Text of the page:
How The Strand Keeps Going.

Like most bookish New Yorkers and ex-New Yorkers, I have a love-hate relationship with the Strand; I’ve spent a tremendous amount of money there, but I’ve also done a fair amount of cursing (at lousy layout, indifferent employees, derisory offers for books I tried to sell, etc.). Thus I was glad to read Christopher Bonanos’s piece in New York magazine, “The Strand’s Stand: How It Keeps Going in the Age of Amazon.” The store has clearly changed a lot since I frequented it (in those days nobody would ever have described it as “a warmer place for readers” than Barnes & Noble), and it’s interesting to learn how it’s thrived; even if I disapprove of most of the methods (“there’s a satellite Strand built into a Club Monaco. It’s spotless, selling mostly new books plus some expensive first editions”; “In the Hamptons, a wall of white books is a popular order, cheerfully fulfilled”; “Fifteen percent of the store’s revenue now comes from merch: T-shirts, postcards, notebooks, superhero action figures…”), hey, it’s keeping the store going, and I have a friend who works there. (Thanks for the link, Aude and Paul!)


  1. I don’t really understand the love for the Strand. It’s a decent bookstore with a sizable collection, but I have many other bookstores I’d rather support than that one based on their “personalities” and my reading interests. The bookstore I most wished I live by is Eterna Cadencia in Buenos Aires, and its size is pretty miniscule compared to the Strand’s.

  2. I have a “meh-meh” relationship with it, running the gamut of emotions from A to B.

  3. I really don’t understand the Strand. I’ve always found it to be mediocre, inferior to, say, the much smaller St. Mark’s. I kept going to the Strand again and again on visits to NY, thinking from all the superlatives that I missed something and that it really is New York’s Powell’s or Foyles, but was always disappointed.

  4. The Strand is where I go for good deals on children’s books and art books, auction catalogues, etc. I just picked up a catalogue from a British exhibition of photo studio photography for about 20 bucks, much cheaper than the book was listed on Alibris or Abebooks.

    I prefer Book Culture (nee Labyrinth) and St. Mark’s for browsing new releases.

  5. I kept going to the Strand again and again on visits to NY, thinking from all the superlatives that I missed something and that it really is New York’s Powell’s or Foyles, but was always disappointed.

    Well, that’s the thing — it’s not New York’s Powell’s or Foyles, it’s its own, very New York thing: huge, annoying, serendipitous, inexhaustible. If you go there looking for a particular volume you’re likely to be disappointed, but if you just keep an eagle eye out for bargains you are unlikely to go away empty-handed. I got Makaroff’s Dictionnaire russe-français complet (11th ed., 1908), a fantastic dictionary of over 1,100 pages, for a buck there. Try finding that in Powell’s.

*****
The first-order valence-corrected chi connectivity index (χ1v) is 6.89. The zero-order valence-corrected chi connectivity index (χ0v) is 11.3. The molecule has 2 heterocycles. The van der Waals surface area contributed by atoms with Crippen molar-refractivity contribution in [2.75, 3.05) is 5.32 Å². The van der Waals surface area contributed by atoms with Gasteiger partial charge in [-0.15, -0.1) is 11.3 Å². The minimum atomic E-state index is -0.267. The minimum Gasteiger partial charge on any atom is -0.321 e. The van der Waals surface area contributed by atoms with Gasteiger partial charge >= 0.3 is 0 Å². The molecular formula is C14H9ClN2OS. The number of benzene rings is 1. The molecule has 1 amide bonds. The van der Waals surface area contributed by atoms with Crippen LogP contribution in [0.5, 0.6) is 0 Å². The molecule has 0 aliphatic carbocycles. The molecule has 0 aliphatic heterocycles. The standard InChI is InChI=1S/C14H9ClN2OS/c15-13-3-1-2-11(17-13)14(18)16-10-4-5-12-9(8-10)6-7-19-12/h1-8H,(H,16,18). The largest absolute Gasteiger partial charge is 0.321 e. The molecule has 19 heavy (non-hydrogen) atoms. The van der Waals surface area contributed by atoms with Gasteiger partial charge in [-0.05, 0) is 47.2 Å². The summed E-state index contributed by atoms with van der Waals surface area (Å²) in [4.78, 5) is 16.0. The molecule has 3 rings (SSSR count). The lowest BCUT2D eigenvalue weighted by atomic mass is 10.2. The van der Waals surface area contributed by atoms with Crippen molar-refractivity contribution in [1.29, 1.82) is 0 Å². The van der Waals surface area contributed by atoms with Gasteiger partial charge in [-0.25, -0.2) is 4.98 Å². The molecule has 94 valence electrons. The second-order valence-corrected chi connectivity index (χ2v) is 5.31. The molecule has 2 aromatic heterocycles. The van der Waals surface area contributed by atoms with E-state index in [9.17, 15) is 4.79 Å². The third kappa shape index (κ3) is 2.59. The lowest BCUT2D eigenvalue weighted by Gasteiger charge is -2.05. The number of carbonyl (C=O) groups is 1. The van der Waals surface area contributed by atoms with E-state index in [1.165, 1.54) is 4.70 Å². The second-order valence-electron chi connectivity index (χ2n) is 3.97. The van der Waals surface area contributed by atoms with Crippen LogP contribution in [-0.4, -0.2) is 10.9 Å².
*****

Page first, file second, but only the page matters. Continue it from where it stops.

6. @languagehat: To me, what you just wrote sounds very much like a description of Powell’s.

  7. Ah well, I’ve never been to Powell’s, so I was assuming it was more like Foyles (which I have been to) than the Strand. If it is like the Strand, then I’m not sure why someone used to it would be disappointed by the Strand. It is what it is, and it’s good for what it is, but it’s not The Little Bookstore Round the Corner (run by Meg Ryan).

  8. Stephen Bruce says

    …or 84 Charing Cross Road, run by Anthony Hopkins.

    The famous Powell’s in Portland is huge, with some quirky items, so I can imagine finding that dictionary there. You might also have found it at the Powell’s in Chicago, which is smaller but with a scholarly bent.

    I think I’ve been to the Strand and Foyles, but too long ago to make an accurate comparison.

  9. I never had serendipitous experiences like that at the Strand myself.

    Powell’s is the sort of place where you’ll go to look for a 1908 Dictionnaire russe-français and have a passing chance of finding it, along with a couple of other dictionaries you didn’t know about, but at market prices. It used to be more serendipitous before online used-book sites came along, but it’s still good and enormous (and a good place to order books online if you don’t want to feed the Amazon monster).

  10. Yeah, the trouble with Powell’s is they absolutely know the value of their stuff 🙂